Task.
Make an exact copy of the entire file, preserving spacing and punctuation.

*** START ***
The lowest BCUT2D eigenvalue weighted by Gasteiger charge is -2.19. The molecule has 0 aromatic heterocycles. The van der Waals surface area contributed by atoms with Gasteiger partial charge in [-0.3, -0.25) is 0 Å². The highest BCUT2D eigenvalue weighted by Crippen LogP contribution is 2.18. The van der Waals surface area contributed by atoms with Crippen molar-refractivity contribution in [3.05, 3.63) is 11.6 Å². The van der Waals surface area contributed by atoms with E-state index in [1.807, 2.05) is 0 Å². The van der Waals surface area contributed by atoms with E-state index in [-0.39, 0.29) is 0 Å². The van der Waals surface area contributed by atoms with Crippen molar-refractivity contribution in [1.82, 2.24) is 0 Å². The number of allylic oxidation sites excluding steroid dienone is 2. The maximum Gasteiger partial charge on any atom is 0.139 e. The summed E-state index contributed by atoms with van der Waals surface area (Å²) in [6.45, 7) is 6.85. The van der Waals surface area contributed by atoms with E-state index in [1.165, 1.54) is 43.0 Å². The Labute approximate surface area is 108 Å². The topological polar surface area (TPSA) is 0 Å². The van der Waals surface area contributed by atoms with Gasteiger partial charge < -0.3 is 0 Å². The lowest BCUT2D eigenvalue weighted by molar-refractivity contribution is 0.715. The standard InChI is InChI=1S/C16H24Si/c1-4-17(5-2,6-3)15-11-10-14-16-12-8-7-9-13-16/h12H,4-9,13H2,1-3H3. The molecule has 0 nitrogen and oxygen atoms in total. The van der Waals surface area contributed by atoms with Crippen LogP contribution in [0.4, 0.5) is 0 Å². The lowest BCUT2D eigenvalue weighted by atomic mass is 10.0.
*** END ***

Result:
The lowest BCUT2D eigenvalue weighted by Gasteiger charge is -2.19. The molecule has 0 aromatic heterocycles. The van der Waals surface area contributed by atoms with Gasteiger partial charge in [-0.3, -0.25) is 0 Å². The highest BCUT2D eigenvalue weighted by Crippen LogP contribution is 2.18. The van der Waals surface area contributed by atoms with Crippen molar-refractivity contribution in [3.05, 3.63) is 11.6 Å². The van der Waals surface area contributed by atoms with E-state index in [1.807, 2.05) is 0 Å². The van der Waals surface area contributed by atoms with E-state index in [-0.39, 0.29) is 0 Å². The van der Waals surface area contributed by atoms with Crippen molar-refractivity contribution in [1.82, 2.24) is 0 Å². The number of allylic oxidation sites excluding steroid dienone is 2. The maximum Gasteiger partial charge on any atom is 0.139 e. The summed E-state index contributed by atoms with van der Waals surface area (Å²) in [6.45, 7) is 6.85. The van der Waals surface area contributed by atoms with E-state index in [1.165, 1.54) is 43.0 Å². The Labute approximate surface area is 108 Å². The topological polar surface area (TPSA) is 0 Å². The van der Waals surface area contributed by atoms with Gasteiger partial charge < -0.3 is 0 Å². The lowest BCUT2D eigenvalue weighted by molar-refractivity contribution is 0.715. The standard InChI is InChI=1S/C16H24Si/c1-4-17(5-2,6-3)15-11-10-14-16-12-8-7-9-13-16/h12H,4-9,13H2,1-3H3. The molecule has 0 nitrogen and oxygen atoms in total. The van der Waals surface area contributed by atoms with Crippen LogP contribution in [0.4, 0.5) is 0 Å². The lowest BCUT2D eigenvalue weighted by atomic mass is 10.0.